The people of God, the Church, has many titles, and one of its most striking descriptions in the writings of St Paul is “the Body of Christ.” And what does that mean? Well, there is a terrible literalness about it. It means, that, just as Christ, when he lived in Galilee and Jerusalem, was a body of flesh and bones and blood through which he lived and worked and showed himself to the world, so now after the Resurrection, Christ, still has a body through which he lives and works, and carries out his purpose in the world. And that body is now composed of the lives of all baptized Christian men and women and children. You and me. It’s about you and me, our humanity which makes us one with Christ and with each other; we are Christ incarnate today, here in this City of the Queen of the Angels, Los Angeles.

The scandal of particularity. The life which Christ lived, that particular life, the suffering he underwent, is made real again. His life is lived in what we do and say, the way we relate to each other and we see the sacrament, God’s promise to the Church, in the bread broken and the wine poured at this Mass.
Now my point is this, not that Christians should always have those inane grins of self-congratulatory smugness, nor that Lent is a mere aberration in the Church’s calendar that we have to put up with it stoically.

No flowers, no Gloria, no alleluias, Lenten coverings on the Cross, all draw our attention.

My point is that Christians celebrate a religion of joy and affirmation and creativity, a religion that at its very centre holds Christ and the grace he pours out on God’s people as the fundamental key to growing, living faith. I am not saying that discipline, prayer, fasting, penance and discipleship are wrong, far from it, they are the proper response to God’s Word to us that we and the world we live in are broken and in need of healing. These Lenten attempts to attend Mass more frequently, read our Bibles more carefully, to hear God speaking and listen more attentively are what follow naturally from taking seriously that God is among us and yearns to draw you and me into relationship with him, Lent is a time of growth in prayer, confession, meditation and healing in our relationships.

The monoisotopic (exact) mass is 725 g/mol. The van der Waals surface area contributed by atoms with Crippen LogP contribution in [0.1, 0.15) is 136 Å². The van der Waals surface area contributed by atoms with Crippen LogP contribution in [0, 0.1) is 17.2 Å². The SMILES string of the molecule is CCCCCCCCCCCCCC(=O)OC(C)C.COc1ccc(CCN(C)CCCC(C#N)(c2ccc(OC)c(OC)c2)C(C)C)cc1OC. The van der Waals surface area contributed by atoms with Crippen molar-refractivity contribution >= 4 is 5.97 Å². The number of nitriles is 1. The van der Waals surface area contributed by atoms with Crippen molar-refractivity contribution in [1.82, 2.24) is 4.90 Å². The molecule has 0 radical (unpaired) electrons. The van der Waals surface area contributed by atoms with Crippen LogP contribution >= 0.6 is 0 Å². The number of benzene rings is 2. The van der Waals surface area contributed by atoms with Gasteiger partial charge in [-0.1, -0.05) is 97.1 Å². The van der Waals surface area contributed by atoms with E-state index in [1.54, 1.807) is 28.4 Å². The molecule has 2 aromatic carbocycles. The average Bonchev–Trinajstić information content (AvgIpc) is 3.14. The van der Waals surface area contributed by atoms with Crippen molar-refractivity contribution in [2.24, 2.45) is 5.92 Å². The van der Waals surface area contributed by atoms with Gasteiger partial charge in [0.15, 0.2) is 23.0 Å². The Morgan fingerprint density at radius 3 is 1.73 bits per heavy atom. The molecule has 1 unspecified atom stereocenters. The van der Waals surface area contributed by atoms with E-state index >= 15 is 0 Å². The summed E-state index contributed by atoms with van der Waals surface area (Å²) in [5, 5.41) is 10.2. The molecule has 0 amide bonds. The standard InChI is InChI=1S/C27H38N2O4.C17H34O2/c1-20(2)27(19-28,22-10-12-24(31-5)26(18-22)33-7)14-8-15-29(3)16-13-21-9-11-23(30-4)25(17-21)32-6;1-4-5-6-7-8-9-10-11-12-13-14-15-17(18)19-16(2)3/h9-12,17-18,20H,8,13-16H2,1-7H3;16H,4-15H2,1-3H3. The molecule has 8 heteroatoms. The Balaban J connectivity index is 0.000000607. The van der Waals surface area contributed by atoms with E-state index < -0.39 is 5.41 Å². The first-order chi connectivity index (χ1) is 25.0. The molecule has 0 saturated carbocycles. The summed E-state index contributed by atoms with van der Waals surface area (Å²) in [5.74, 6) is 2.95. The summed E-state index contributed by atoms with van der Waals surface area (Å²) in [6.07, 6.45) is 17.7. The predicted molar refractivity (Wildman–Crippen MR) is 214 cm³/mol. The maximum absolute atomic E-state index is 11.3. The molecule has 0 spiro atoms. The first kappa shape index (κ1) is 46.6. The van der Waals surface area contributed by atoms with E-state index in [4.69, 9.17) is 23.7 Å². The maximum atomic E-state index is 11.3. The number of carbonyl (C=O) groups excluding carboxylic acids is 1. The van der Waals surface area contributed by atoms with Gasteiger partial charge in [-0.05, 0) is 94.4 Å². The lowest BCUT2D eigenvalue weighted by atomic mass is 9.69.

That also means taking chances and being risky. After all, that is what religion and living faith is all about. Having the courage to take God at his word, to dare to believe, to try and to make some kind of sense out of what we live through, I like the image of walking near the cliff edge of language which is dangerous and requires courage but can also afford the best view and possibly the best vision.

Dame Julian of Norwich, floret 1342:

As truly as God is our Father,
So just as truly is he our Mother.
In our Father, God Almighty, we have our being;
In our merciful Mother we are remade and restored.
Our fragmented lives are knit together.
And by giving and yielding ourselves, through grace,
To the Holy Spirit we are made whole.
It is I, the strength and goodness of Fatherhood.
It is I, the wisdom of Motherhood.
It is I, the light and grace of holy love.
It is I, the Trinity, it is I the Unity.
I am the Sovereign goodness in all things.
It is I who teach you to love.
It is I who teach you to desire.
It is I who am the reward of all true desiring.
All shall be well, and all shall be well,
And all manner of thing shall be well. Amen.